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No. 20, Part II, 29 January 1996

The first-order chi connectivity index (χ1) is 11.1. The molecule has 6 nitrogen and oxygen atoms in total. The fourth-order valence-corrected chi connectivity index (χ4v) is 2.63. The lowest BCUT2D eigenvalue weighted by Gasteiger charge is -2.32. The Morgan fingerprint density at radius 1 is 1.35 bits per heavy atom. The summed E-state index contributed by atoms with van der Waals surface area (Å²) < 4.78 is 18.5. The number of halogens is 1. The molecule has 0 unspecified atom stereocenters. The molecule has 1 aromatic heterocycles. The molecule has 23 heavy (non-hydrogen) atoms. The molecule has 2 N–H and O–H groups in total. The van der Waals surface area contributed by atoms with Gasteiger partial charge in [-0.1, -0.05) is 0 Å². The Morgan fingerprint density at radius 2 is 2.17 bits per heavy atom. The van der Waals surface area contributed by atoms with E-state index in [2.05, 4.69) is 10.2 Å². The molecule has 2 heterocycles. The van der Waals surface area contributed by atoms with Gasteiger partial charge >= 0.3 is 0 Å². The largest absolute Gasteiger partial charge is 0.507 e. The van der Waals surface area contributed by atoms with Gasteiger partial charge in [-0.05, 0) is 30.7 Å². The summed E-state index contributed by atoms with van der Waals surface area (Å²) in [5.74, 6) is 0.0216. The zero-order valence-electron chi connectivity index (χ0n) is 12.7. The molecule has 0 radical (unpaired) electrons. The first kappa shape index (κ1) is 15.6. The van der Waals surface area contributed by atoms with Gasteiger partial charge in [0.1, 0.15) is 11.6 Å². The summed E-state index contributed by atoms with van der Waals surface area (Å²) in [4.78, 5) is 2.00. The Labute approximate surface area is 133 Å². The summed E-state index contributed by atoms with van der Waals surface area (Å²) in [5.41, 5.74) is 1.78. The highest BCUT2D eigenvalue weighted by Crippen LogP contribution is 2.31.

This is Part II of the Open Media Research Institute's Daily Digest. Part II is a compilation of news concerning Central, Eastern, and Southeastern Europe. Part I, covering Russia, Transcaucasia and Central Asia, is distributed simultaneously as a second document. Back issues of the Daily Digest, and other information about OMRI, are available through OMRI's WWW pages: http://www.omri.cz/Index.html ^^^^^^^^^^^^^^^^^^^^^^^^^^^TODAY'S TOP STORY^^^^^^^^^^^^^^^^^^^^^^^^^ PRISONER EXCHANGE CONTINUES IN BOSNIA. International Committee of the Red Cross (ICRC) spokesman Pierre Gauthier said on 28 January that a total of 460 prisoners have been released since the exchange began the previous day. Under the Dayton peace accords, all prisoners held by the warring factions in Bosnia were to have been released by 19 January. The EU and the United States have threatened to withhold aid if the prisoner exchange is not completed. Gauthier said the Bosnian government has handed over 241 prisoners and the Croats 127. The Bosnian Serbs set 82 prisoners free, but the release of another 70 in northern Bosnia was unconfirmed. The ICRC expects the release of all registered prisoners to be completed on 29 January but acknowledges that many unregistered prisoners remain in the hands of the Bosnian factions. -- Michael Mihalka ^^^^^^^^^^^^^^^^^^^^^^^^^^^^^^^^^^^^^^^^^^^^^^^^^^^^^^^^^^^^^^^^^^^^^ CENTRAL AND EASTERN EUROPE NEW ACTING CRIMEAN PREMIER APPOINTED. Arkadii Demydenko, Crimean deputy prime minister for industry, has been appointed acting premier by the speaker of the regional parliament, Yevhen Supruniuk, UNIAN reported on 27 January. Demydenko will serve until a new prime minister is approved by both the Ukrainian government and Crimean legislature. Crimean deputies dismissed former Premier Anatolii Franchuk in December. Supruniuk was instructed by lawmakers to make a temporary appointment and propose candidates for the post. Demydenko is among the four candidates so far named. -- Chrystyna Lapychak BELARUSIAN COAL MINISTER DISMISSED. President Alyaksandr Lukashenka has fired Uladzimir Kudenkau because of the continued decline in the country's coal sector, Radio Rossii reported on 28 January. Enterprise output fell an average of 11% in 1995, but that of the coal industry declined by 21%. Lukashenka said Kudenkau's poor performance practically bankrupted Minsk's autoworks and tractor and television plants. Lukashenka sought to encourage visiting German businessmen to invest in Belarus, but the Germans expressed concern over the lack of legislation guaranteeing investments and private property in the country. After the U.S., Germany is Belarus's second largest foreign investor, with $120 million invested in 1995. -- Ustina Markus NO PROGRESS IN ESTONIAN-RUSSIAN BORDER TALKS. Talks on the Estonian- Russian border ended in Tallinn on 26 January without any concrete results, ETA and Interfax reported. The two sides were unable to resolve the issue of the validity of the 1920 Tartu Peace Treaty, which has hindered the signing of a border treaty. Meanwhile, progress was made on resolving the sea border issue, although Finland has still to be consulted about the exact location where the three countries' territorial waters converge. The next round of meetings will take place in Moscow on 28-29 February. -- Saulius Girnius LITHUANIAN PREMIER RECEIVES PARTY BACKING. The council of the Lithuanian Democratic Labor Party (LDDP) on 28 January voted by 89 to three with 11 abstentions in favor of LDDP Chairman Adolfas Slezevicius not accepting President Algirdas Brazauskas's recommendation to resign as prime minister, Radio Lithuania reported. It argued that a change in government would not serve the interests of the state. LDDP deputy chairman Justinas Karosas said the party did not want to fight with Brazauskas, its former chairman, and hoped to reach a compromise. -- Saulius Girnius LITHUANIA, WORLD BANK SIGN AGREEMENT ON MERGING PROBLEM BANKS. Head of the World Bank mission to Lithuania Marcelo Giugale and Lithuanian officials on 26 January signed an agreement on merging the Joint-Stock Innovative (LAIB), Litimpeks, and Vakaru banks into a United Bank by 1 July, Radio Lithuania reported. The new bank will initially be state- owned but is to be privatized by the end of 1997. Aurabankas, the fourth bank whose activities have been suspended, is to be declared bankrupt. Prime Minister Adolfas Slezevicius on 28 January said that the LAIB and Litimpeks would begin in February to pay all their depositors up to 1,000 litai ($250) in compensation. -- Saulius Girnius POLISH PRESIDENT ACCEPTS PRIME MINISTER'S RESIGNATION. Jozef Oleksy informed the government on 26 January that his resignation has been accepted by President Aleksander Kwasniewski. The president asked Oleksy to stay on as interim prime minister until a new government is formed. The president has 14 days to appoint a new prime minister, who must be approved by the Sejm. Meanwhile, the Social Democracy of the Republic of Poland (SdRP) has elected Oleksy as its leader. Oleksy replaces Kwasniewski, who resigned in November following his election as president. The SdRP issued a statement saying Oleksy "ceased to be prime minister not because his party lost the electorate's support. He resigned as a result of unprecedented accusations by the internal affairs minister and because of the campaign launched against him." -- Jakub Karpinski CZECH PRESIDENT'S WIFE DIES. Olga Havlova died of cancer on 27 January, aged 62. She met Vaclav Havel while working as an usherette at the Prague theater where he began his career as a dramatist, and the couple married in 1964. Havlova shunned the limelight but became publicly known through Havel's "Letters to Olga," musings on philosophy and other subjects written while he was in jail for dissident activities. When her husband became Czechoslovak president at the end of 1989, Havlova founded the Goodwill Committee, a charity she worked actively for until her illness and which has distributed around 450 million koruny ($16.5 million), much of it to benefit handicapped children. -- Steve Kettle SLOVAK ROUNDUP. Prime Minister Vladimir Meciar told Slovak Radio on 26 January that the Slovak-Hungarian treaty will be ratified by the parliament in March, but he warned that ratification "does not mean that Hungarian nationalism will disappear from the scene." With regard to the decision to move the central post office and bank to Banska Bystrica, Meciar told Slovenska Republika on 27 January that "we all like [having] Bratislava as our capital" but that cooperation with the opposition city authorities has been unsuccessful. In other news, parliamentary Foreign Committee chairman Dusan Slobodnik praised Russia's admission to the Council of Europe, saying "only Russia respects freedom of the press as much as Slovakia does," TASR reported on 26 January. -- Sharon Fisher HUNGARY WELCOMES RUSSIA TO COUNCIL OF EUROPE. Hungarian Foreign Minister Laszlo Kovacs told Magyar Hirlap on 27 January that Hungary welcomes the admission of Russia to the Council of Europe, since the key precondition to European security and stability are the strongest possible ties between Moscow and European institutions. He added that Council of Europe deputies believe that in order to neutralize Russia's fear of isolation, it is better to have the country admitted than excluded. -- Zsofia Szilagyi HUNGARY GRANTS FREQUENCIES TO U.S. FORCES. The Hungarian cabinet has issued a decree granting two radio and one television frequencies to U.S. forces temporarily stationed in Hungary, Magyar Nemzet reported on 27 January. The American Armed Forces Radio and Television Service submitted an application to the Ministry of Culture last December. The frequencies are to be granted by the end of the year. -- Zsofia Szilagyi SOUTHEASTERN EUROPE BOSNIAN FACTIONS AGREE TO CONFIDENCE-BUILDING MEASURES. The Bosnian factions on 26 January agreed on confidence-building measures by the deadline stipulated in the Dayton peace accords, international media reported. Measures include prior notice of large troop movements and verification of troop and heavy weapons strength. AFP reported that the Serbs objected to the fact that the OSCE has named half the inspectors on teams that are to consist of four members from the Bosnian factions and four from the international community. Meanwhile, separate talks on arms control continue under OSCE auspices in Vienna. -- Michael Mihalka IFOR CASUALTIES INCREASE, AMERICAN WOUNDED. Three British soldiers belonging to IFOR forces were killed on 28 January when their armored vehicle hit a mine in central Bosnia, and a Swedish soldier died when the vehicle in which he was riding ran off the road, international media reported. The same day, an American soldier was wounded by suspected sniper fire in Sarajevo. He received first aid treatment. -- Michael Mihalka U.S. ARMY RELUCTANT TO HELP INVESTIGATE MASS GRAVE SITES? IFOR continues in its reluctant agreement to protect war crimes investigators if asked but still does not seem eager to look for evidence of atrocities. This was what Reuters suggested on 28 January in reference to U.S. troops in the area of Vlasenica in eastern Bosnia. Reporters followed up on the testimony of survivors of a massacre of Muslim civilians by Serbs in 1992. Up to 8,000 Muslims had been held earlier at a nearby Serbian camp, where they were grossly mistreated. The Serbian commander is wanted for war crimes as a result. Reuters described witness accounts of the now familiar sequence of butchery, the stacking of corpses, and the digging of mass graves. -- Patrick Moore BOSNIAN SERB OFFICER TO GIVE EVIDENCE ON MASS GRAVES? A Bosnian Serb colonel, reported to have been a close associate of Bosnian Serb leader Radovan Karadzic, is ready to confirm the existence of mass graves in Bosnia and to indicate where Serbs carried out massacres, AFP reported on 27 January, citing Der Spiegel. The German weekly quoted an anonymous source as saying that the officer was from the Bosnian Serb stronghold of Banja Luka and that thousands of Croat and Muslim victims had been buried in mass graves near the city. The officer is reportedly in The Hague, where he will testify before the international war crimes tribunal. -- Daria Sito Sucic FEDERATION OFFICIALS VISIT PALE. Kresimir Zubak and Izudin Kapetanovic, leaders of Bosnian Muslim-Croatian Federation, on 26 January visited the Bosnian Serb stronghold of Pale for the first time since the outbreak of the war, AFP reported the same day. Bosnian Serb parliament speaker Momcilo Krajisnik said that the two sides agreed that all prisoners must be released, while Zubak called on the governments of Croatia and rump Yugoslavia to immediately release all prisoners from Bosnia-Herzegovina. The two sides also discussed Serbian-held Sarajevo. Meanwhile, representatives of associations of independent intellectuals from Sarajevo and Tuzla are expected to visit rump Yugoslavia early next month to meet with Serbian and Montenegrin counterparts as well as non- governmental organizations, Nasa Borba reported on 29 January. -- Daria Sito Sucic SLOVENIAN LEFT LEAVES GOVERNMENT COALITION. The United List of Social Democrats (ZLSD) on 26 January quit Slovenia's governing coalition, following a dispute with Premier Janez Drnovsek, international media reported. The ZLSD objected to the fact that Drnovsek had called for the resignation of Economic Minister Maks Tajnikar of the ZLSD without consulting the party. According to the premier, Tajnikar violated his authority by pledging the TAM bus company that the government would guarantee its debts. The social democrats also vowed to leave the coalition. Drnovsek responded by saying there was no need for early elections as the Christian Democrats and Liberal Democrats could continue to govern until the end of the year. -- Stan Markotich WORLD BANK CONFERENCE OUTLINES MACEDONIA'S PRIORITIES. At a conference in Ohrid from 26-28 January sponsored by the World Bank and Switzerland, Macedonia's economic priorities for 2010 were established, Nova Makedonija reported. Macedonian Prime Minister Branko Crvenkovski was present at the meeting. Goals include a per capita GDP of $3,000 (as opposed to the current $690), export-oriented industry, a fully privatized and efficient economy, high-quality public services, a lower technological gap relative to developed countries, agriculture dominated by private farmers, a strong banking system capable of financing investment, an inflow of direct or portfolio investment of $80-100 million annually, and at least 5.5% annual growth of social product. A World Bank official noted that a good start has been made in achieving macroeconomic stability and cited the importance of deregulation, especially in labor relations. -- Michael Wyzan ROMANIAN EXTREMIST LEADER ATTACKS PRESIDENT AGAIN. Gheorghe Funar, leader of the chauvinistic Party of Romanian National Unity (PUNR), has renewed his attacks against Ion Iliescu. Cronica romana on 29 January published a letter in which Funar complains that Iliescu has not given a satisfactory answer to an earlier message dealing with the prospects for a "historic reconciliation" with neighboring Hungary. Funar accused Iliescu of trying to "hide" from political parties and public opinion in Romania following Budapest's official reaction to his August reconciliation proposal. He urged the president to enter a dialogue only with his Hungarian counterpart and not with the Hungarian premier. -- Dan Ionescu MOLDOVA URGES CE TO HAVE RUSSIA RATIFY TROOP WITHDRAWAL AGREEMENT. Moldova has asked the Council of Europe to include Moscow's ratification of the troop withdrawal agreement with Chisinau as one of the conditions for Russia's admission to the council, Infotag reported on 26 January. Dumitru Diacov, head of the Moldovan delegation at the current session of the council's Parliamentary Assembly, said the proposal found broad support among delegates. The amendment urges Russia to ratify the October 1994 agreement within six months. Diacov also revealed that two members of the Moldovan delegation voted against Russia's admission to the CE. -- Dan Ionescu RUSSIAN MILITARY TRANSPORT LEAVES MOLDOVA. BASA-press on 26 January reported that a train carrying military equipment belonging to Russian troops based in eastern Moldova left Tiraspol for Russia. The transport is the first of 20 to be carried out by 1 June. Mainly antiquated engineering equipment, including pontoon bridges, was included in the transport. Gen. Stefan Kitsak, head of the armed forces of the self- proclaimed Dniester republic, said no combat weapons were withdrawn. Kitsak stressed that the Dniester authorities resolutely oppose the evacuation of any combat technique from the region. He noted that part of the equipment to be withdrawn will be handed over to the Dniester army. -- Dan Ionescu BULGARIAN INDUSTRY CONTINUED TO STRENGTHEN IN 1995. Bulgarian real industrial production grew by a robust 7% in 1995, up from 4.5% in 1994, Bulgarian newspapers reported on 26 January, citing the National Statistical Institute. Private sector industrial production experienced 25% growth, with private producers now accounting for 12% of industrial production (up from 8% in 1994). Dynamic branches included chemicals and petrochemicals, which grew by 16.1%, and paper (14.7%). The only three branches suffering production declines were printing, non-ferrous metals, and light industry. -- Michael Wyzan ALBANIAN POLICE BLOCKS DELIVERY OF INDEPENDENT DAILY. Armed police on 26 January blocked and searched six vans carrying 37,000 copies of Koha Jone, international agencies reported. The vans also contained 33,000 copies of another 11 newspapers, which were being delivered by Koha Jone's transport agency. Police said they would impound the vans for at least five days, thus preventing the distribution of opposition media outside Tirana. Koha Jone Chief Editor Nikolla Lesi called the incident "yet another attack against the free press in Albania." He added that the police action followed his refusal to back the Democratic Party during the election campaign. The Interior Ministry denied political motivation, saying that four of the six vans either lacked papers or had technical defects. Meanwhile, the Association of Independent Journalists has protested the police actions as a deliberate attack before the elections. -- Fabian Schmidt ALBANIAN PRESIDENT IS POOR. Sali Berisha has declared assets of 360,000 lek (less than $ 4,000) and a small three-room apartment in central Tirana as his only property, international agencies reported on 27 January. The declaration followed the passage earlier this month of an anti-corruption law ordering all state officials to declare property exceeding 1 million lek ($ 10,000) and its origin. After becoming president, Berisha remained in his 72 square meter apartment in Tirana. He is the first person to declare his assets under the new law, Gazeta Shqiptare reported on 27 January. -- Fabian Schmidt GREEK, RUMP YUGOSLAV FOREIGN MINISTERS MEET. Greek Foreign Minister Theodoros Pangalos and his rump Yugoslav counterpart, Milan Milutinovic, met in Athens on 28 January to discuss Belgrade's imminent recognition of Macedonia (see OMRI Daily Digest, 26 January 1996), AFP reported the following day. Greek newspapers say that Belgrade is prepared to recognize the former Yugoslav republic under the name Macedonia, which Greece continues to oppose. Meanwhile, Greek Interior Minister Akis Tsochatzopoulos has urged the international recognition of rump Yugoslavia, Beta reported on 28 January. He said "the peace process in Bosnia-Herzegovina could be seriously crippled if all sides do not recognize [rump Yugoslavia] as a state." -- Stefan Krause GREECE, TURKEY DISPUTE DESERTED ISLAND. Tension has risen between Greece and Turkey over sovereignty of the uninhabited island of Imia, Western agencies reported on 28 January. Athens claims it was given the island when Italy ceded the Dodecannese to Greece in 1947, while Ankara claims it is Turkish. The mayor of the Greek island of Kalymnos raised the Greek flag on Imia last week when a Turkish captain refused Greek assistance after his vessel ran aground, saying the island is Turkish. A group of Turkish journalists responded by traveling to Imia, taking down the Greek flag, and raising the Turkish one. The next day, a Greek navy vessel rehoisted the Greek flag. Greek Foreign Minister Theodoros Pangalos has protested the incident to the Turkish ambassador. -- Stefan Krause [As of 12:00 CET] Compiled by Jan Cleave The OMRI Daily Digest offers the latest news from the former Soviet Union and East-Central and Southeastern Europe. It is published Monday through Friday by the Open Media Research Institute. The OMRI Daily Digest is distributed electronically via the OMRI-L list. To subscribe, send "SUBSCRIBE OMRI-L YourFirstName YourLastName" (without the quotation marks and inserting your name where shown) to LISTSERV@UBVM.CC.BUFFALO.EDU No subject line or other text should be included. To receive the OMRI Daily Digest by mail or fax, please direct inquiries to OMRI Publications, Na Strzi 63, 140 62 Prague 4, Czech Republic; or electronically to OMRIPUB@OMRI.CZ Tel.: (42-2) 6114 2114; fax: (42-2) 426 396 Please note that there is a new procedure for obtaining permission to reprint or redistribute the OMRI Daily Digest. Before reprinting or redistributing this publication, please write email@example.com for a copy of the new policy or look at this URL: http://www.omri.cz/Publications/Digests/DigestReprint.html OMRI also publishes the biweekly journal Transition, which contains expanded analysis of many of the topics in the Daily Digest. For Transition subscription information send an e-mail to TRANSITION@OMRI.CZ Copyright (c) 1996 Open Media Research Institute, Inc. All rights reserved. ISSN 1211-1570